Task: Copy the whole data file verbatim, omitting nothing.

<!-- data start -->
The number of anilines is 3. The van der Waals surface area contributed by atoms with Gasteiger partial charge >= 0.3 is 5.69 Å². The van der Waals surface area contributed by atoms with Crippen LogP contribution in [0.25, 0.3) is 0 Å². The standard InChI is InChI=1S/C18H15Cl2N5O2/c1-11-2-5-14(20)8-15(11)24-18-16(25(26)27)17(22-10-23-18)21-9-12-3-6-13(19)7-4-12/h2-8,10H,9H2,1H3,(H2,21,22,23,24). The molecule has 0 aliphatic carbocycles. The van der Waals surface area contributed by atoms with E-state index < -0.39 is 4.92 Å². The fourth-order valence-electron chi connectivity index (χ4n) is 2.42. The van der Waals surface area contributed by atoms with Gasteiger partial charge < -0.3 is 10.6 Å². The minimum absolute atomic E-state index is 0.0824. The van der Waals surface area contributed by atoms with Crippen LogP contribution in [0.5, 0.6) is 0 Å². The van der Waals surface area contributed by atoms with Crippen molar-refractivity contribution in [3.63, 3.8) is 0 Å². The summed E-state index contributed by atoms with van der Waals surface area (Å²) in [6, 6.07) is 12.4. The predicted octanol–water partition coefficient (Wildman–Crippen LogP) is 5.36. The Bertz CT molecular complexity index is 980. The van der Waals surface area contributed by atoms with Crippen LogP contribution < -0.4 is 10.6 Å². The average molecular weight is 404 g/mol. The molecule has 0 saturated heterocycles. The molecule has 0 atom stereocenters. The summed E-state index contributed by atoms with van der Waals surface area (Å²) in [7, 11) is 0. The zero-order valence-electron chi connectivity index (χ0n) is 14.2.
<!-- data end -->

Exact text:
The number of anilines is 3. The van der Waals surface area contributed by atoms with Gasteiger partial charge >= 0.3 is 5.69 Å². The van der Waals surface area contributed by atoms with Crippen LogP contribution in [0.25, 0.3) is 0 Å². The standard InChI is InChI=1S/C18H15Cl2N5O2/c1-11-2-5-14(20)8-15(11)24-18-16(25(26)27)17(22-10-23-18)21-9-12-3-6-13(19)7-4-12/h2-8,10H,9H2,1H3,(H2,21,22,23,24). The molecule has 0 aliphatic carbocycles. The van der Waals surface area contributed by atoms with E-state index < -0.39 is 4.92 Å². The fourth-order valence-electron chi connectivity index (χ4n) is 2.42. The van der Waals surface area contributed by atoms with Gasteiger partial charge < -0.3 is 10.6 Å². The minimum absolute atomic E-state index is 0.0824. The van der Waals surface area contributed by atoms with Crippen LogP contribution in [0.5, 0.6) is 0 Å². The van der Waals surface area contributed by atoms with Crippen molar-refractivity contribution in [3.63, 3.8) is 0 Å². The summed E-state index contributed by atoms with van der Waals surface area (Å²) in [6, 6.07) is 12.4. The predicted octanol–water partition coefficient (Wildman–Crippen LogP) is 5.36. The Bertz CT molecular complexity index is 980. The van der Waals surface area contributed by atoms with Crippen LogP contribution < -0.4 is 10.6 Å². The average molecular weight is 404 g/mol. The molecule has 0 saturated heterocycles. The molecule has 0 atom stereocenters. The summed E-state index contributed by atoms with van der Waals surface area (Å²) in [7, 11) is 0. The zero-order valence-electron chi connectivity index (χ0n) is 14.2.